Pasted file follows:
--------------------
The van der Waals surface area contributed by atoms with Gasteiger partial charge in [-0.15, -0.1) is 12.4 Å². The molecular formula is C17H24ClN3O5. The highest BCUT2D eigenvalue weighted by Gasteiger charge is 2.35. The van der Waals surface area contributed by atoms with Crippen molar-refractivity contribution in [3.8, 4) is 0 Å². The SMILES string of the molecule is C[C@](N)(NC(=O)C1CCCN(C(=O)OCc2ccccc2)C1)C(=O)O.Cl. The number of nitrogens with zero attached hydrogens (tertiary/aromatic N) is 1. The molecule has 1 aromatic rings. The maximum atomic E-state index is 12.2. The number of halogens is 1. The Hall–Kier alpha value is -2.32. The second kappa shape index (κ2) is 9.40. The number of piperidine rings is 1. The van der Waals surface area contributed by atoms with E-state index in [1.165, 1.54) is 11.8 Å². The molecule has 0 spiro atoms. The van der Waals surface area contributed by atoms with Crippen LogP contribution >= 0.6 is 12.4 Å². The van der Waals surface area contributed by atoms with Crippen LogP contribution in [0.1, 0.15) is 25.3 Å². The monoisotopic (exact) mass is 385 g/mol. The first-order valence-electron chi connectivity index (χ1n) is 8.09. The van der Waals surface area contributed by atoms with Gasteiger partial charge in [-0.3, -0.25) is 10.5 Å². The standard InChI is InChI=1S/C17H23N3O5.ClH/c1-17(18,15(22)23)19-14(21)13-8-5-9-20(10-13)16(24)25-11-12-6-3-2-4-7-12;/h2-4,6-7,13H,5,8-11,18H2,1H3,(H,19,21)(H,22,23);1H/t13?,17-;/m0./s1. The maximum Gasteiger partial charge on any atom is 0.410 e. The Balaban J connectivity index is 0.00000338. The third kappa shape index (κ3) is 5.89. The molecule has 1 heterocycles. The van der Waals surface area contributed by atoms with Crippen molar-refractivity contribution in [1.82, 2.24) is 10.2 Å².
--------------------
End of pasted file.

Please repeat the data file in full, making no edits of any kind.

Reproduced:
The van der Waals surface area contributed by atoms with Gasteiger partial charge in [-0.15, -0.1) is 12.4 Å². The molecular formula is C17H24ClN3O5. The highest BCUT2D eigenvalue weighted by Gasteiger charge is 2.35. The van der Waals surface area contributed by atoms with Crippen molar-refractivity contribution in [3.8, 4) is 0 Å². The SMILES string of the molecule is C[C@](N)(NC(=O)C1CCCN(C(=O)OCc2ccccc2)C1)C(=O)O.Cl. The number of nitrogens with zero attached hydrogens (tertiary/aromatic N) is 1. The molecule has 1 aromatic rings. The maximum atomic E-state index is 12.2. The number of halogens is 1. The Hall–Kier alpha value is -2.32. The second kappa shape index (κ2) is 9.40. The number of piperidine rings is 1. The van der Waals surface area contributed by atoms with E-state index in [1.165, 1.54) is 11.8 Å². The molecule has 0 spiro atoms. The van der Waals surface area contributed by atoms with Crippen LogP contribution >= 0.6 is 12.4 Å². The van der Waals surface area contributed by atoms with Crippen LogP contribution in [0.1, 0.15) is 25.3 Å². The monoisotopic (exact) mass is 385 g/mol. The first-order valence-electron chi connectivity index (χ1n) is 8.09. The van der Waals surface area contributed by atoms with Gasteiger partial charge in [-0.3, -0.25) is 10.5 Å². The standard InChI is InChI=1S/C17H23N3O5.ClH/c1-17(18,15(22)23)19-14(21)13-8-5-9-20(10-13)16(24)25-11-12-6-3-2-4-7-12;/h2-4,6-7,13H,5,8-11,18H2,1H3,(H,19,21)(H,22,23);1H/t13?,17-;/m0./s1. The maximum Gasteiger partial charge on any atom is 0.410 e. The Balaban J connectivity index is 0.00000338. The third kappa shape index (κ3) is 5.89. The molecule has 1 heterocycles. The van der Waals surface area contributed by atoms with Crippen molar-refractivity contribution in [1.82, 2.24) is 10.2 Å².